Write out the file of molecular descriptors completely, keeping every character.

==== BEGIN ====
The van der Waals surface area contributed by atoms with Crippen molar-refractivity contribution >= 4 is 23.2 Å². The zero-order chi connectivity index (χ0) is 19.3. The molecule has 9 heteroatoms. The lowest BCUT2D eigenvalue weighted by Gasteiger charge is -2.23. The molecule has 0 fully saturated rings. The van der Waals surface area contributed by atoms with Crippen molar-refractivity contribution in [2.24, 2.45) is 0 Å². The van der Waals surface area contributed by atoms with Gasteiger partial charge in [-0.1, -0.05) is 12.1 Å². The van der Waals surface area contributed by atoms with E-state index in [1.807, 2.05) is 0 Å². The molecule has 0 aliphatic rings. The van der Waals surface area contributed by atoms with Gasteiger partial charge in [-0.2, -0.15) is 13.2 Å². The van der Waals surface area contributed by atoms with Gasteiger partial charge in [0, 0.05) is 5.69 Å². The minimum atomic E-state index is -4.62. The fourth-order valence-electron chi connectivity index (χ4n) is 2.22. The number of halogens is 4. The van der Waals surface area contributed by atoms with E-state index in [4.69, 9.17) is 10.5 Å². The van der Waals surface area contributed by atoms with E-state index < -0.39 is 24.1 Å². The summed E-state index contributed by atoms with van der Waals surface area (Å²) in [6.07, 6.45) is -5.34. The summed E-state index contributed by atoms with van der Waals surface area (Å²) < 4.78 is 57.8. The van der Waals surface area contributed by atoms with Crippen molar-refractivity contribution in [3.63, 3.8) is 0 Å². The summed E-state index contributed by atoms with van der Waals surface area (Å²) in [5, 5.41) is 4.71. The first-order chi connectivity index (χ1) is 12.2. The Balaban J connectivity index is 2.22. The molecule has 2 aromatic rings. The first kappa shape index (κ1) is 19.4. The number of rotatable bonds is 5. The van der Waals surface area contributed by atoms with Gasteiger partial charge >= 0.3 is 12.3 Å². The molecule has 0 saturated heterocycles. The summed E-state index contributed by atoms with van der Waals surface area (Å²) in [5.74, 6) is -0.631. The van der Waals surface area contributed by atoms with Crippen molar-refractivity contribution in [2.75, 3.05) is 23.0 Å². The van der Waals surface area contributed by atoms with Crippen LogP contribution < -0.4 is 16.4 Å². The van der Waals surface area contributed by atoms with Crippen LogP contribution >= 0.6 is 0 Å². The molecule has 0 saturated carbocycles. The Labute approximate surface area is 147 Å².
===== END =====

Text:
The van der Waals surface area contributed by atoms with Crippen molar-refractivity contribution >= 4 is 23.2 Å². The zero-order chi connectivity index (χ0) is 19.3. The molecule has 9 heteroatoms. The lowest BCUT2D eigenvalue weighted by Gasteiger charge is -2.23. The molecule has 0 fully saturated rings. The van der Waals surface area contributed by atoms with Crippen molar-refractivity contribution in [2.24, 2.45) is 0 Å². The van der Waals surface area contributed by atoms with Gasteiger partial charge in [-0.1, -0.05) is 12.1 Å². The van der Waals surface area contributed by atoms with E-state index in [1.807, 2.05) is 0 Å². The molecule has 0 aliphatic rings. The van der Waals surface area contributed by atoms with Gasteiger partial charge in [-0.2, -0.15) is 13.2 Å². The van der Waals surface area contributed by atoms with Gasteiger partial charge in [0, 0.05) is 5.69 Å². The minimum atomic E-state index is -4.62. The fourth-order valence-electron chi connectivity index (χ4n) is 2.22. The number of halogens is 4. The van der Waals surface area contributed by atoms with E-state index in [4.69, 9.17) is 10.5 Å². The van der Waals surface area contributed by atoms with E-state index < -0.39 is 24.1 Å². The summed E-state index contributed by atoms with van der Waals surface area (Å²) in [6.07, 6.45) is -5.34. The summed E-state index contributed by atoms with van der Waals surface area (Å²) < 4.78 is 57.8. The van der Waals surface area contributed by atoms with Crippen molar-refractivity contribution in [3.63, 3.8) is 0 Å². The summed E-state index contributed by atoms with van der Waals surface area (Å²) in [5, 5.41) is 4.71. The first-order chi connectivity index (χ1) is 12.2. The Balaban J connectivity index is 2.22. The molecule has 2 aromatic rings. The first kappa shape index (κ1) is 19.4. The number of rotatable bonds is 5. The van der Waals surface area contributed by atoms with Gasteiger partial charge >= 0.3 is 12.3 Å². The molecule has 0 saturated heterocycles. The summed E-state index contributed by atoms with van der Waals surface area (Å²) in [5.74, 6) is -0.631. The van der Waals surface area contributed by atoms with Crippen molar-refractivity contribution in [2.75, 3.05) is 23.0 Å². The van der Waals surface area contributed by atoms with Crippen LogP contribution < -0.4 is 16.4 Å². The van der Waals surface area contributed by atoms with Crippen LogP contribution >= 0.6 is 0 Å². The molecule has 0 saturated carbocycles. The Labute approximate surface area is 147 Å².